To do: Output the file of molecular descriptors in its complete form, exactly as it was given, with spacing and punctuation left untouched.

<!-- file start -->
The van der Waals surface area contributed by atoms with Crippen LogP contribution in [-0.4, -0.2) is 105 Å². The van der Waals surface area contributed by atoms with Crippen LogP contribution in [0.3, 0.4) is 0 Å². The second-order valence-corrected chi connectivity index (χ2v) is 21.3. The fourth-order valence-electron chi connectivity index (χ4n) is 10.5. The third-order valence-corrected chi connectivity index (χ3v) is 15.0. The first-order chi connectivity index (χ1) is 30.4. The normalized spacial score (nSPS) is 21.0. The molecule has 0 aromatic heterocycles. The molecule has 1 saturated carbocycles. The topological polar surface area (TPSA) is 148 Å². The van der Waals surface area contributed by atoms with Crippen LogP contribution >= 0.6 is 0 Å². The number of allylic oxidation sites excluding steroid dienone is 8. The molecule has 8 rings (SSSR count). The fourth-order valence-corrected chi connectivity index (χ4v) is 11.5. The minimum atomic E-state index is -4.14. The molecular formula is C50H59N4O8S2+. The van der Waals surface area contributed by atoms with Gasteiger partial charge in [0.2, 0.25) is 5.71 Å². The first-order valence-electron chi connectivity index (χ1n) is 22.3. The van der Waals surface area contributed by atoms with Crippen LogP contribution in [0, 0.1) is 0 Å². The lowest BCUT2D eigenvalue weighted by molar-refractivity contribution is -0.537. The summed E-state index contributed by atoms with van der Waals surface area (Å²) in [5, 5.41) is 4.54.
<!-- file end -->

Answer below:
The van der Waals surface area contributed by atoms with Crippen LogP contribution in [-0.4, -0.2) is 105 Å². The van der Waals surface area contributed by atoms with Crippen LogP contribution in [0.3, 0.4) is 0 Å². The second-order valence-corrected chi connectivity index (χ2v) is 21.3. The fourth-order valence-electron chi connectivity index (χ4n) is 10.5. The third-order valence-corrected chi connectivity index (χ3v) is 15.0. The first-order chi connectivity index (χ1) is 30.4. The normalized spacial score (nSPS) is 21.0. The molecule has 0 aromatic heterocycles. The molecule has 1 saturated carbocycles. The topological polar surface area (TPSA) is 148 Å². The van der Waals surface area contributed by atoms with Crippen LogP contribution >= 0.6 is 0 Å². The number of allylic oxidation sites excluding steroid dienone is 8. The molecule has 8 rings (SSSR count). The fourth-order valence-corrected chi connectivity index (χ4v) is 11.5. The minimum atomic E-state index is -4.14. The molecular formula is C50H59N4O8S2+. The van der Waals surface area contributed by atoms with Gasteiger partial charge in [0.2, 0.25) is 5.71 Å². The first-order valence-electron chi connectivity index (χ1n) is 22.3. The van der Waals surface area contributed by atoms with Crippen LogP contribution in [0, 0.1) is 0 Å². The lowest BCUT2D eigenvalue weighted by molar-refractivity contribution is -0.537. The summed E-state index contributed by atoms with van der Waals surface area (Å²) in [5, 5.41) is 4.54.